Remembering the Holocaust: Munich and Berlin

By Max Blore

‘Hitler’s birthplace may be torn down to stop it becoming neo-Nazi shrine’, read a headline in a local German newspaper. Whilst authorities in Austria have defended the decision, citing various museums alongside Mauthausen concentration camp as examples of Austria’s functioning culture of memory, critics are likely to read this as an attempt to rid the country of an uncomfortable episode in its history.

The article went on to claim that Germany has confronted the past much more directly than its smaller neighbour, which ‘maintained for decades’ that its people were the first victims of Nazism. Certainly since Germany’s reunification in 1989, attempts to establish monuments and memorials to those who suffered between 1933 and 1945 have intensified across the country.

Despite this broad trend, approaches to memorialisation have differed greatly from city to city in Germany. This is perhaps unsurprising given the decision to ascribe responsibility for overseeing the sites to each federal state as opposed to the central federal government. Nowhere is this more evident than in Munich and Berlin. Having been to Berlin several times, most recently this Summer, and currently on my year abroad in Munich, I was struck by how differently each city confronted its turbulent past and commemorated its victims.

In Munich, memorials are actually few and far between; just three can be found in and around the city center. One possible explanation for Munich’s seeming lack of memorials is that the city’s policy on memorialisation has hitherto been characterised by caution, as demonstrated by its rejection of the Stolpersteine initiative: stolpersteine are small bronze blocks which commemorate individuals persecuted and killed during the Second World War. From 1996 onwards, these were commissioned across Europe by family and friends of the victims; the whole concept is based around stumbling upon them in unexpected locations, in so doing making people remember an everyday life.

However, just days after the first blocks were laid their installation was declared illegal in Munich because the Mayor had not granted the project permission, a decision upheld by the local council. Despite the efforts of the initiative “Stolpersteine für München” (Stumbling blocks for Munich), the blocks were subsequently removed from the pavement. The council gave several reasons for its decision: impropriety that a victim’s name could be dirtied or trodden on, dread of a surfeit of memorials competing with each other for attention and the desire to commemorate all victims instead of a number of individuals.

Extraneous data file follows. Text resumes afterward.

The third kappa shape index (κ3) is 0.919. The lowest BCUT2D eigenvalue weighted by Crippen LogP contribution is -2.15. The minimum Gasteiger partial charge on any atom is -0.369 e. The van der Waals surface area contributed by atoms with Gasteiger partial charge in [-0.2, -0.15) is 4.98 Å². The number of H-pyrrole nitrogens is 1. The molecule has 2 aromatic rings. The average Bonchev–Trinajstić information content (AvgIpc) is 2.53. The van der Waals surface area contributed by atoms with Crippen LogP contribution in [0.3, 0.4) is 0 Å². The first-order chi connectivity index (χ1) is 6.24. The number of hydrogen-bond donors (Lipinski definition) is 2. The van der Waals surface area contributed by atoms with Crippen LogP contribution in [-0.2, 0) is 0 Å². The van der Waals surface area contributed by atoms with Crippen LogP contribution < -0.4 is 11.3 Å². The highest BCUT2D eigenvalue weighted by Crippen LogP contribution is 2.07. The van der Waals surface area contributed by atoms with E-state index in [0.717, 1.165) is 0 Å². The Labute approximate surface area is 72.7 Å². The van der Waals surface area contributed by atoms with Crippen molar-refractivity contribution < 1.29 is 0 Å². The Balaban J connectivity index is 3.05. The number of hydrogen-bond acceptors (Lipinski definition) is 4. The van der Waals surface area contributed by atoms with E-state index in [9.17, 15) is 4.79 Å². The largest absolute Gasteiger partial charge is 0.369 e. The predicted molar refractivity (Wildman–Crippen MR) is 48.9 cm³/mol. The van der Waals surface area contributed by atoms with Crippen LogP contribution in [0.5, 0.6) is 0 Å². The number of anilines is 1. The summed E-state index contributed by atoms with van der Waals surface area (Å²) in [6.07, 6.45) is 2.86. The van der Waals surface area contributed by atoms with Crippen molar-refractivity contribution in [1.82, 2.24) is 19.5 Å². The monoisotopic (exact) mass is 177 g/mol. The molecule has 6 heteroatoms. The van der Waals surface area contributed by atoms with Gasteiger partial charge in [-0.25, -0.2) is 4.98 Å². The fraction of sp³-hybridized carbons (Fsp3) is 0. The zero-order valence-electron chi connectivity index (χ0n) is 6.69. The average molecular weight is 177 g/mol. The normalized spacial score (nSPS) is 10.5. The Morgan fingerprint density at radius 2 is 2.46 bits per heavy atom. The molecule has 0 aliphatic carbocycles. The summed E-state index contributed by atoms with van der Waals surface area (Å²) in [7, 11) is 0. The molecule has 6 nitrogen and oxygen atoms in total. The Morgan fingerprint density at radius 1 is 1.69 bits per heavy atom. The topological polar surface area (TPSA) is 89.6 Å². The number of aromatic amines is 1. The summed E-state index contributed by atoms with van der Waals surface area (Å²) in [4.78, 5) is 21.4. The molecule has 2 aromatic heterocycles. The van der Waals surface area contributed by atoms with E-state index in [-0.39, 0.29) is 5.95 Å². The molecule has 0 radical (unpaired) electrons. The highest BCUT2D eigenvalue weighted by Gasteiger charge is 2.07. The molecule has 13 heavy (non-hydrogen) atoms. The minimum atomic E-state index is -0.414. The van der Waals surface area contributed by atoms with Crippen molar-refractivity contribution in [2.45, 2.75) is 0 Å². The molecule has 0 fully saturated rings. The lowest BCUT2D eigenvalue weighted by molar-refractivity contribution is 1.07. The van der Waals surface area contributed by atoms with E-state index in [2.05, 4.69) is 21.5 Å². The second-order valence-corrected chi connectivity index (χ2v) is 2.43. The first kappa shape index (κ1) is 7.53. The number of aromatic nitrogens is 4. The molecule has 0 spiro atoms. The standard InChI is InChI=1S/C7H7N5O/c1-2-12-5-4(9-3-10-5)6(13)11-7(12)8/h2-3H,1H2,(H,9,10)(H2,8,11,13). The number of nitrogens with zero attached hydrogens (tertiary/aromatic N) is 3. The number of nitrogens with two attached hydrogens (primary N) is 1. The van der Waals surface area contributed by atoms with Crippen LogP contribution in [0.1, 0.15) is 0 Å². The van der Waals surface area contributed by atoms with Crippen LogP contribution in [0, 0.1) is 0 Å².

Nevertheless, despite an apparent wish to centralise memorials in Munich, those that can be found are remarkably understated. Take, for example, the series of bronze cobbles laid out along Viscardigasse, a small alleyway that runs behind the Feldherrnhalle. This memorial requires context in order to make sense of it: when Hitler came to power, a memorial plaque was erected at the Feldherrnhalle to commemorate those who died in the failed attempt to take over the city during the 1923 Beer Hall Putsch. The plaque was constantly guarded by soldiers, who ensured that passers-by performed a Nazi salute at the site. Opponents of the regime would take the street Viscardigasse to avoid passing the site; if caught they were arrested. The bronze path thus commemorates the bravery of those who took this alleyway as an act of passive resistance.

However, no such context is provided. This, combined with its positioning on the floor of a small side-street, mean that it can easily be overlooked by passers-by.

Another floor memorial in Munich is the bronze flyers on the floor outside the entrance to the Ludwig-Maximilians Universität. The flyers are intended to resemble those dropped by the White-Rose resistance group during World War II, who produced and distributed flyers denouncing Hitler and his regime and were subsequently caught and sentenced to death in 1943. Although situated in an aptly named place (Geschwister-Scholl Platz), dedicated to two key members of the White-Rose group Hans and Sophie Scholl, the flyers are placed somewhere where it is difficult to stop, read and contemplate one’s relationship with the past. Why Munich has adopted this approach is perhaps best understood in the context of Berlin’s memorial culture.

In Berlin, memorialisation is everywhere. Today, six different memorials lie within a 250m radius of the Brandenburg Gate. Two more can be found around a kilometer east along Unter den Linden. Several more lie south-west in the Tiergarten. In total, the city boasts over sixty memorials, a significant number of which relate in some way to the Holocaust. The development of memorial culture in Berlin has not, like in Munich, been an exclusively state-led process. In the early 1990s, then chancellor Helmut Kohl gave the go ahead for the construction of a Central Memorial in Berlin. Although he had intended to concentrate the culture of remembrance in a single location, he in fact opened the floodgates for a number of memorials to be erected in the following years.